It has been recently brought to my attention that a myth regarding my current country of residence, Switzerland, has been on the rise as of late; namely that it is an exemplary paradise of a country where gun ownership is abundant and yet gun crime rates are low.
Now, as flattering as the accolade may be, it’s a bit of a narrow-sighted and incomplete presentation of the reality. Switzerland’s crime rate may be relatively low, but it’s also at an all time high, and has been rising for the past three years. To the point where Geneva, my hometown, has become the most dangerous city in the country, and arguably one of the most dangerous in Europe.
In 2011, the crime rates rose by 6%; more specifically +16% theft and robbery, +4% carjacking, +281% data theft, +20% cyber fraud, and +9% brigandry. More specifically regarding theft in my city: +17% for break-ins, +29% for robbery, +43% pickpocketing, +45% carjacking, +28% hit and run robbery. To this, add the 51% increase in the use of knives or cutting weapons in robbery cases.
Enough statistics though, let’s talk reality. As a resident of the rather respected and prestigious city of Geneva for the past 15 years, I can state with authority that it’s no longer as safe as one would think. In the past 8 years alone, my apartment has been broken into twice, my building has been broken into at least half a dozen times that I’m aware of, I’ve been pickpocketed twice that I know of, I’ve been accosted by violent individuals a handful of times, I’ve been assaulted with an improvised and sharp weapon (from whence the scar on my left eye), and I’ve found myself having to duck for cover at the sound of a gunshot just outside my favorite club. Add to this the high rates of unwarranted murders, hate crimes, vandalism and embezzlement, and even semi-confirmed rumors of amateur bounty hunters and hired guns, and you have a rather rough city indeed. As for sexual delinquency, I personally know four girls who have been sexually assaulted in this city in the past 3 years, and those are the brave few who are willing to say so.
Now let’s zero in on gun control and gun safety. Let me cite a couple of recent cases for you: 2nd of January 2013: a man of 33 murders three women and wounds two men in the hamlet of Daillon in Valais. 15th of December 2012: at least four delinquents hold up a jewelry store in Neuchatel armed with an assault rifle. 14th of April 2012: an man in St. Galen opens fire with his service rifle on his neighbor from across the hall following a verbal dispute. 7th of September 2012: a gas station is held up with a pump action shotgun. 2001: a crazed gunman breaks into the Parliament building in Zug and kills 14. 2006: former ski champion Corinne Rey-Bellet and her brother are murdered by her husband. 2009: a soldier murders a teenaged girl at a bus stop using his assault rifle. And I recall an incident in 2008 where a barmaid was killed by a drunk and violent customer who pulled out his service pistol on her (i.e. this was no regular rank and file soldier or Sergeant, but an upper rank NCO or even Officer).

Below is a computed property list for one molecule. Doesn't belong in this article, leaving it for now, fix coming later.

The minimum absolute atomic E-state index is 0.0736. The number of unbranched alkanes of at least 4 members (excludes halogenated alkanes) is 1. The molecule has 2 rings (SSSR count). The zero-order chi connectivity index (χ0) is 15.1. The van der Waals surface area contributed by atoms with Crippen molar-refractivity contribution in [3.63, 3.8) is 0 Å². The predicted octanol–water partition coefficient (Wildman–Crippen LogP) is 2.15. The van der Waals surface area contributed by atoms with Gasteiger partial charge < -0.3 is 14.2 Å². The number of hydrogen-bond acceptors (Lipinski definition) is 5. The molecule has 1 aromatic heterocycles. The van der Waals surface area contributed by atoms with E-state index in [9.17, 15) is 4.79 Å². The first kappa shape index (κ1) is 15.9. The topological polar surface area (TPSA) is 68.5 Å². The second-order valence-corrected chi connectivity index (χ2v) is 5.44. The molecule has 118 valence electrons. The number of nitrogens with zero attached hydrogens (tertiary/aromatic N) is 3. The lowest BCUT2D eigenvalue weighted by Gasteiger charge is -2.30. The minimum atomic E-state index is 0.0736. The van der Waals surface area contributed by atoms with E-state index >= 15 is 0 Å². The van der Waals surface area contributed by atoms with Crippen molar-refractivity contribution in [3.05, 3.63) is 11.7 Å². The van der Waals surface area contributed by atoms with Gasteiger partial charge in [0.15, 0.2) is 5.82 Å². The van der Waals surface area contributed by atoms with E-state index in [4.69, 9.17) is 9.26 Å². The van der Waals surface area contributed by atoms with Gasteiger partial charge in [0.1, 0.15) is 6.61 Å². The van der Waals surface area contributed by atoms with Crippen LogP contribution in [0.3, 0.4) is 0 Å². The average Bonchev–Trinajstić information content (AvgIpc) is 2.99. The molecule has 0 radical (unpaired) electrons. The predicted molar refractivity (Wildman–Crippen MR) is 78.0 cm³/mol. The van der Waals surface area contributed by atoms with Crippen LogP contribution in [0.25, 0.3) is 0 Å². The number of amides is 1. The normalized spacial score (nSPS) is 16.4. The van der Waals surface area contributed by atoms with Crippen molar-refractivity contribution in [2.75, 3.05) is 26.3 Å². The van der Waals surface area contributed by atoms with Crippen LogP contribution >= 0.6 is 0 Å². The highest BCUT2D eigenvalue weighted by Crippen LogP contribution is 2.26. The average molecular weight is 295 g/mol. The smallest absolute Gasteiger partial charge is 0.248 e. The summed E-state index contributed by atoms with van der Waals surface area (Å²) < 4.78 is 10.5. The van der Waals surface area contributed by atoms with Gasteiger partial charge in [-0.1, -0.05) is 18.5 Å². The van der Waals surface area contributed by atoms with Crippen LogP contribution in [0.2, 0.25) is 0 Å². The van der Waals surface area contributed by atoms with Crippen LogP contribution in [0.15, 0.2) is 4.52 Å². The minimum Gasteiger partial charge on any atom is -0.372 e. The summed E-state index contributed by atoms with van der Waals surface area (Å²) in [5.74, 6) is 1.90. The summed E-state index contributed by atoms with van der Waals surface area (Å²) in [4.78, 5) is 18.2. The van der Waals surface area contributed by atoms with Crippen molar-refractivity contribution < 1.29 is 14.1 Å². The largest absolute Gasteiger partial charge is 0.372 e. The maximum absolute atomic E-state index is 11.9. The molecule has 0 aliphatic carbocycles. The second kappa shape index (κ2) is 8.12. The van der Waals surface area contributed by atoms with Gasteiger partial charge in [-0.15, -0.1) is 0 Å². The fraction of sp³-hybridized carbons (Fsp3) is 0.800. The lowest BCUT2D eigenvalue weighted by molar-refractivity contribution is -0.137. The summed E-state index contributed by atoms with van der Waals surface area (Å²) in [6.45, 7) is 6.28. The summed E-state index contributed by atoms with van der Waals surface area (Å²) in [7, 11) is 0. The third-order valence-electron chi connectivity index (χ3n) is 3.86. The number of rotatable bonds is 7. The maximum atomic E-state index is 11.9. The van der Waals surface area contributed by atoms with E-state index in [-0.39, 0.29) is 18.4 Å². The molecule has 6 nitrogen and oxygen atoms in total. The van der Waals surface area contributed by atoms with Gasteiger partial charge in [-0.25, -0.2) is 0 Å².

Those who present Switzerland as a shining example of why having more guns around makes for a safer country are missing the point entirely. Having guns more or less available has relatively little to no impact on the crime rates, whether gun related or not. Even if guns weren’t readily available, the black market is easily capable of filling that gap in, both for the criminals and the victims who want to defend themselves. Teaching gun control and safety, even at a school level (as many seem to mistakenly believe is done in Switzerland), can only go so far.
The real solution to gun crime is a more deep seated one: it’s to teach people the value of the lives of their fellow men. That is what the Swiss army is all about. It’s not about running around playing commando with our guns and pretending we’re GI Joes; It’s about bringing the people from the various regions, cultures, and languages together, teaching them that life is tough and that if they’re to survive, they need to rely on each other and learn to trust and support each other. The Swiss army teaches solidarity, pride in our collective identity, and camaraderie first and foremost; and this teaches people to respect and value the lives of their fellow men. After all, for all they know, when the chips are down, that person sitting across the tram or next to them on the park bench may very well stand beside them on the battlefield one day. Still, people here are about as thick as in any other country, and sometimes these deep and meaningful lessons just don’t sink in. There’s sadly little anyone can do about that other than arrest them when they fly off the handle, and provide damage control in the wake of their stupidity.
That’s not to say it’s not worth the effort though, on the contrary! It’s not more guns we need, but rather more people willing to take the initiative to protect their comrades. We don’t need more warriors, but rather more heroes who know the value of life and are willing to defend it, and use guns in a cautious, respectful, and socially responsible manner.
Alon Starkman is a contributor to The Desert Lynx
Photo credit: Jeffrey Fairchild